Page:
Chill – A housing apocalypse is not coming


House Drowning

If you want to scare the crap out of yourself, just for fun, go google “mortgage stress”.

I did. Turns out catastrophe is about a heart beat away. Apparently, we’re all going to die. If the Reserve Bank raises interest rates, like ever, Australian households will collapse like a “house of cards”.

According to one expert’s analysis, if I’ve understood correctly, even a minor increase to mortgage rates will cause the whole Australian mainland continent to sink. The Pacific Ocean would join up with the Indian Ocean. Tasmania would remain afloat, but would be sold to the Kiwis for a $1 and would hence be referred to as New Zealand’s “West Island”.

Apparently, Australians are under severe mortgage stress. And the slightest increase in interest rates would cause an apocalypse.

With interest rates at current levels, 820,000 indebted Australian households are in mortgage stress, it is claimed. That’s one in four.

A rise by the RBA of just 0.5 per cent would raise stressed households from 25 to 33 per cent, according to the analysis by Digital Finance Analytics.

They’re deadly serious.

A step further – an increase of 1 per cent would put 40 per cent into stress. We’re getting close to half the country here.

Seriously? Are we really this deep in the poo?

If so, we’ve been particularly stupid as a nation. Interest rates are lower than ever. We know interest rates are unsustainably low and have to rise, don’t we?

I don’t buy DFA’s stats. I don’t accept that one in four Australian households are currently in mortgage stress. I don’t buy that any RBA move upwards will send huge numbers of households over the edge.

A disclaimer in DFA’s stats says they are using a tougher test than most other surveys, which obviously exacerbates their results.

Bu they also seem to assume that households don’t have much control over what goes on with their finances.

We do.

If given the choice between going out for an extra dinner and paying the mortgage, we’ll forgo the dinner.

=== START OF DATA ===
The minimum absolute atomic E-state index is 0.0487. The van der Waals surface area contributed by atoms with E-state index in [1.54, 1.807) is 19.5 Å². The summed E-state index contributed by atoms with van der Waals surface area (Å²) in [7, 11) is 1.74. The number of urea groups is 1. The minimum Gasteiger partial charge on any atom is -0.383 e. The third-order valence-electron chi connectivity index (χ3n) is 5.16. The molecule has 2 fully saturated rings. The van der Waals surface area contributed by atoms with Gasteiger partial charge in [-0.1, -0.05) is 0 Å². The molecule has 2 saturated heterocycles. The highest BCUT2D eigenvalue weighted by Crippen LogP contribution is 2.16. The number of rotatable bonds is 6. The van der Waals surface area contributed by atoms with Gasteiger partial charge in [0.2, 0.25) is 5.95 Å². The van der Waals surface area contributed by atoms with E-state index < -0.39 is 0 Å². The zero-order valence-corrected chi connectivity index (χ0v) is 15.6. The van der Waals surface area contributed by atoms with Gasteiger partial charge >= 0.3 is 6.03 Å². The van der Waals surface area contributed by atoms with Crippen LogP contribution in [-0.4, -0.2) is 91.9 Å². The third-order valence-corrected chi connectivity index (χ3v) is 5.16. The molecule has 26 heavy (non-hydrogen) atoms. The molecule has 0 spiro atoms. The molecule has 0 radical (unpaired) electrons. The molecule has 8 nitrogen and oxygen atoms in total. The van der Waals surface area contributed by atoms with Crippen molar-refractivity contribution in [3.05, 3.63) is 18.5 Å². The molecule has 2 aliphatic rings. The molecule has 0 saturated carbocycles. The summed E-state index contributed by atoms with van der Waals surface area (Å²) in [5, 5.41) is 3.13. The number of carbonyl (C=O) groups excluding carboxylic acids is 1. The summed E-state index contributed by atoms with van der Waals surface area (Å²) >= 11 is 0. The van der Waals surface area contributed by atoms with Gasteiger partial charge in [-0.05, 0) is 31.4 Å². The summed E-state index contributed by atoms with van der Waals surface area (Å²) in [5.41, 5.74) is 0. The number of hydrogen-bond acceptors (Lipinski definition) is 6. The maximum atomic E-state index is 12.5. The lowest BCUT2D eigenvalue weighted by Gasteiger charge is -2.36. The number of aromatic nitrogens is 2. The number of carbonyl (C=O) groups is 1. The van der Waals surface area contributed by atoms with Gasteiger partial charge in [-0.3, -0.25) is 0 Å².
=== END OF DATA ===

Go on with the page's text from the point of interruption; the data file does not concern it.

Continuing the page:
If electricity and power bills rise, we’ll reduce power consumption. The kids will have to miss out on a treat. Dad will have to cut back on his beer consumption. Everyone might have a few less coffees. Christmases and birthdays might be a bit leaner. A less expensive car might be bought. Mum and dad might take their lunch to work, instead of buying it.

That is, the DFA’s figures seem to be pure spreadsheet stuff. And predict that people are, predominantly, morons who can’t prioritise their spending to hold onto their homes.

And another thing … some of their statistics claim some suburbs will hit 100 per cent stress once certain interest rate increases are hit. Yep, everyone with a mortgage will be sweating.

Um … no they won’t. Some people have quite small mortgages, because they have owned their homes for a long time, or have a lot saved in their offset account, or have had a few pay rises over the course of the 5-10 years that they have had a mortgage, or have received an inheritance.

There will never be 100 per cent mortgage stress in a given suburb. To claim so is to accept you’re an idiot.

If interest rates increase, I get “mortgage stress” is going to rise with it.

But let’s not claim that a small increase in interest rates will cause Armageddon. Australians aren’t that dumb. We’ll deal with it, when it happens, by cutting spending elsewhere. Because our home is more important than an extra night out a week. Or my beer fridge being full.

And banks aren’t that stupid either.

When banks are determining if you can afford a loan, they build in a buffer. Current interest rates for home loans are 4 per cent, give or take.

But banks use what’s called a “servicing rate”. Currently, that’s about 7.25 per cent. They want to be sure that you could afford to meet your repayments if interest rates were significantly higher than they are now.

And, as most of us finance types say, you need to build your own buffer, that moat around your finances. Many people do exactly that. Or keep their loans ahead of repayment schedules.

Give us some credit. An apocalypse is not imminent.

Bruce Brammall is the author of Mortgages Made Easy and is both a financial advisor and mortgage broker. E:

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